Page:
A recent public meeting of the Exide Advisory Group went over two hours longer than expected and left many Eastside residents with unanswered questions about the extent of the lead contamination caused by the Exide Technologies battery recycling facility in Vernon.
Area residents expected the newly formed group to address a recent news report that claimed that soil samples from homes near the facility showed lead contamination to be far more grievous than has been stated by the Department of Toxic Substances Control (DTSC) –the state agency charged with closing Exide.
Last year, DTSC ordered the cleanup of some 130 properties found to be contaminated in two residential areas within the toxic emissions range of the Exide facility, which includes parts of Boyle Heights, East Los Angeles and the City of Maywood.
But in a July 8 story by reporter Randy Paige, CBS Los Angeles said that recent tests of an expanded area about two miles north and two miles south of the facility found many soil samples containing lead at hazardous waste levels – more than 1,000 parts of lead per million parts of soil.
DTSC, however, told the news outlet that it did not find any dangerous levels of lead in the Expanded Sampling Area, as defined by the federal Environmental Protection Agency (EPA).
At the July 23 Advisory Group meeting, DTSC Director Barbara Lee insisted there was no immediate need for concern over contamination levels in the expanded area of some 2,000 homes, including many in Boyle Heights and East Los Angeles. She said that only one in 147 homes tested in the expanded area required immediate cleanup.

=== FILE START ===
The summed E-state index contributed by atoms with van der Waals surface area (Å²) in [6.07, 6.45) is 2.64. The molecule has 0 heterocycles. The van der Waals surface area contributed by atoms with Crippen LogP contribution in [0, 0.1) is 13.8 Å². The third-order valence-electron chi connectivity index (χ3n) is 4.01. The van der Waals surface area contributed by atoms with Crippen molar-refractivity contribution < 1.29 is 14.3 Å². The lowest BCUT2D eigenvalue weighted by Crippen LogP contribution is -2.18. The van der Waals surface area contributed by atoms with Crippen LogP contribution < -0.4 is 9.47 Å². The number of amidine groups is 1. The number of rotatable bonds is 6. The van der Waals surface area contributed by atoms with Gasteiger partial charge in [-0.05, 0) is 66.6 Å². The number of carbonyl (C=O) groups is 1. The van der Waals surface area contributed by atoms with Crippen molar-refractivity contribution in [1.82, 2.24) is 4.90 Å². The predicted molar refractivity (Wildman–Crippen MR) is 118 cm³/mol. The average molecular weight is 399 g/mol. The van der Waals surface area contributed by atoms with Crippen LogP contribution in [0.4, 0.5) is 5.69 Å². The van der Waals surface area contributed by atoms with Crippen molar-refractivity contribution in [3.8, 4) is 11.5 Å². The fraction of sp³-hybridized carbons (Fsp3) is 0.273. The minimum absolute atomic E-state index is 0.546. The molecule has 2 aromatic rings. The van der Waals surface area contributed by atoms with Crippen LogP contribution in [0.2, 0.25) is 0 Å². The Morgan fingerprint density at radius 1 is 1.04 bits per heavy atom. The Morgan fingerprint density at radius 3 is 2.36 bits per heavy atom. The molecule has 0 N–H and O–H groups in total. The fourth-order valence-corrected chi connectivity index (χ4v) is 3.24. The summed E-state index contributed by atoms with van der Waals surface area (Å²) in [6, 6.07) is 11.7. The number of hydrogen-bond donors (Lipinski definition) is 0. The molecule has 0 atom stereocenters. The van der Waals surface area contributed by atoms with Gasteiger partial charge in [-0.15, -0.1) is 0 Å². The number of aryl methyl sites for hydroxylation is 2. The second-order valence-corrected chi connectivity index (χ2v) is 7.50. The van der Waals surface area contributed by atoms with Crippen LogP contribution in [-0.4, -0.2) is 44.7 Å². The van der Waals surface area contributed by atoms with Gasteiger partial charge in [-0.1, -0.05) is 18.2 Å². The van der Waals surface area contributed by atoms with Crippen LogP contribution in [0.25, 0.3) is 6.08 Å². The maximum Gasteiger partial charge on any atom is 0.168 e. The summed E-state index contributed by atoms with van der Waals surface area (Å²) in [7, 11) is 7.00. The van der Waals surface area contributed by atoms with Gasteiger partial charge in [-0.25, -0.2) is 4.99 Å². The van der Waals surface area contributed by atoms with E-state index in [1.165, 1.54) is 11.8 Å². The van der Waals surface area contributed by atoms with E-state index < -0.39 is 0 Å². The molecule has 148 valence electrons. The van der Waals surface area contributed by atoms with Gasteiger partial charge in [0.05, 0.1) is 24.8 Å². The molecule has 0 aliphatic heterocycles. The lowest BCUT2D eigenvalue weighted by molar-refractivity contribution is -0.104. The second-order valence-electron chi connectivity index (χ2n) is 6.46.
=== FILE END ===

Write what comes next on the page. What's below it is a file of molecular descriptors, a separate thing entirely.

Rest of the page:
Most of the meeting was devoted to a review of the closure plan for Exide, which is expected to go into effect in January. In spite of repeated calls from residents to address the contamination issue–and allow reporter Paige to question Lee–the group kept to its agenda and did not allow public comment until nearly 10 p.m. The meeting at Resurrection Church had been scheduled for 6 to 8 p.m.
When Paige was allowed to speak during the public comment section, he said his review of test results found 40 homes requiring immediate cleanup, according to original DTSC protocols, and asked Lee if the agency was changing its protocols for the expanded area.
Lee said she would review the station’s findings and address the contamination issue at a future meeting.
Lee co-presides over the advisory group with Barry Wallerstein, executive director of the South Coast Air Quality Management District, and Mark Lopez, director of East Yards Communities for Environmental Justice. No date has been set for its next public meeting.